Reply

      Justin,
      You clearly are uninformed. The terms “National Monument” and “National Park” are names of two land management classes and not something defined by the dictionary. The dictionary definition of a monument may be limited to a structure or object, but the dictionary is not the source for the definition. The land management laws that created the classification categories are what define the terms “National Monument” and “National Park”. Just like the term “National Forest” is defined in the laws that dictate land management policies and is applied to include areas without any trees, a “National Monument” does not need to include a structure or an object. The laws that created that classification category define it, not the dictionary. Additionally, “National Parks” are not just “huge swaths of land” as you state. There are many National Parks that consist of an area on the scale of a few acres or less, a single house for example. You would do better to inform yourself of the issues before you spout off with uninformed opinions presented as facts.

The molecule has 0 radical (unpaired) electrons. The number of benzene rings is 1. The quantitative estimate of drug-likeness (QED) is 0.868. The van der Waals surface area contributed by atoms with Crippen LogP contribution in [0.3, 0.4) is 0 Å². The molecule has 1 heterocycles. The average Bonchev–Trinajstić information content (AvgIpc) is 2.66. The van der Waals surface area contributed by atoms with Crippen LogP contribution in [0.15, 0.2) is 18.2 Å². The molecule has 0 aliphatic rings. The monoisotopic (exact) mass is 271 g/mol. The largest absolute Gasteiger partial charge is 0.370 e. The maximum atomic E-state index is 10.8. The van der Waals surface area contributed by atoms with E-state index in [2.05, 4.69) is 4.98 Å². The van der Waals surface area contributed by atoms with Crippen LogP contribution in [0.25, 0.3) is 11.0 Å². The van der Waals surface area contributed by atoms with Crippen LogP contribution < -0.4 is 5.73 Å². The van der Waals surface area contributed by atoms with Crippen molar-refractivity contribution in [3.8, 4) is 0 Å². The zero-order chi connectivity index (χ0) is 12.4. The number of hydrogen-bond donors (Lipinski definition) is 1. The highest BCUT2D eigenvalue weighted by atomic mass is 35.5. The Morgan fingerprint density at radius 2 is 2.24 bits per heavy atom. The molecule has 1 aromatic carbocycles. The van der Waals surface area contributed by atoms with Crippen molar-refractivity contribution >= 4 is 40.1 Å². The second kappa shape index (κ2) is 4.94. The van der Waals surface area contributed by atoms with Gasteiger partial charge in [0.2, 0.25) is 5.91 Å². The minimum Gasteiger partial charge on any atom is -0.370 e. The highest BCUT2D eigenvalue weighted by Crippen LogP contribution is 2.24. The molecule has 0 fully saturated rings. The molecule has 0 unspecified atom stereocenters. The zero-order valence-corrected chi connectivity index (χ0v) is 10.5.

• Justin
    Reply

    @Dusty, I don’t pretend to know anything this president does, as he’s clearly shown to be all over the map on multiple issues. However, I respectfully disagree with you on the law as it’s currently written. See my earlier argument. If you want 2,100 acres preserved, then turn Bears Ears into a National Park. I have no problem with this. But labeling 2,100 acres as a “monument” instead of a National Park was a mistake, especially if you want to protect other aspects that might be found in the surrounding areas.

    As for the will of the people, I’m pretty sure that the people spoke and elected him president. No? (Disclaimer: I did not vote for either candidate).